The US position is simple: Just have Obama guarantee eurozone debt, the elect Ron Paul and have him say no way in hell are we giving any money to Europe. Problem solved

That was one of my first thoughts after reading that big banks would stay away from this carry-trade. Smaller banks are much more likely to be influenced by politicians and much less accountable towards investors who would want them to shy away from short-term public debt.
If Spain is interested in another buyer, I'm always open towards a banking licence!

Seems counterintuitive. Smaller banks presumably have fewer investors, which means the average investor has more power over bank decisions. Am I wrong?

According to the 'fundamentals (including the capacity to tax the rich)', Spain and even Italy are in much better fiscal state than the UK and the USA. The real problems for these countries are the high interest rates, made in Frankfurt.

Please explain. Spain can't sell its overvalued housing stock like the U.S. can sell Boeing planes to Malaysia.

These really aren't "carry trades." We call these trades "circle jerks."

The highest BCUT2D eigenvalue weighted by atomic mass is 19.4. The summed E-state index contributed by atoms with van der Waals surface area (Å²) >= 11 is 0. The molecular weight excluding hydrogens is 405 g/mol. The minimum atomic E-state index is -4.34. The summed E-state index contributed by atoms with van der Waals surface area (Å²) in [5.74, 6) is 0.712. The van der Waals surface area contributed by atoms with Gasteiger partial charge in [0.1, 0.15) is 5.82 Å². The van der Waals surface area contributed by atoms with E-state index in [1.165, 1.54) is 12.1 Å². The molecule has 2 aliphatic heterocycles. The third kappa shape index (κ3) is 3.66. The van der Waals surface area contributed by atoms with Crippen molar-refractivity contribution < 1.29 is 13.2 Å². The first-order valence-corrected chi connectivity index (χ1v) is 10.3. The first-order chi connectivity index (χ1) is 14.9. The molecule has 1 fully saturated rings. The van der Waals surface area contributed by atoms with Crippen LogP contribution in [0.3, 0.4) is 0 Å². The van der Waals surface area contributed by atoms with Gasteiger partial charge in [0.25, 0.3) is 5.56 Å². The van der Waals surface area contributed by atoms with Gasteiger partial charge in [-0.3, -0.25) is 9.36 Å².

Another "Anglo-Saxon" trying to talk down the 21st century United States of Europe again.


There seems to be a pervasive line of thinking that goes something like "it won't matter in 4 years, because by then all this pain will be behind us and we'll be growing again."

These people have clearly not read TGS.

Merijn K. makes an important point. Olivier Blanchard has recently posted about multiple equilibria, with the variation due to varying expectations of self-fulfilling collapses. This highlights the degree to which the currently high interest rates in the eurozone are puffed up with expectations about collapse that are not consistent at all with the underlying fundamentals of the supposedly key collapse countries, who would be Spain and Italy. In all the media hysteria endlessly repeated about them ("they are about to default! eeeeek!"), one almost never hears the caveat about how their underlying budget balances are really pretty good (and Tyler somehow never seems to mention this either, playing into all this horse manure hysteria, very popular here in the US where many commentators from many sides have always wanted a euro collapse, see Marty Feldstein to Paul Krugman).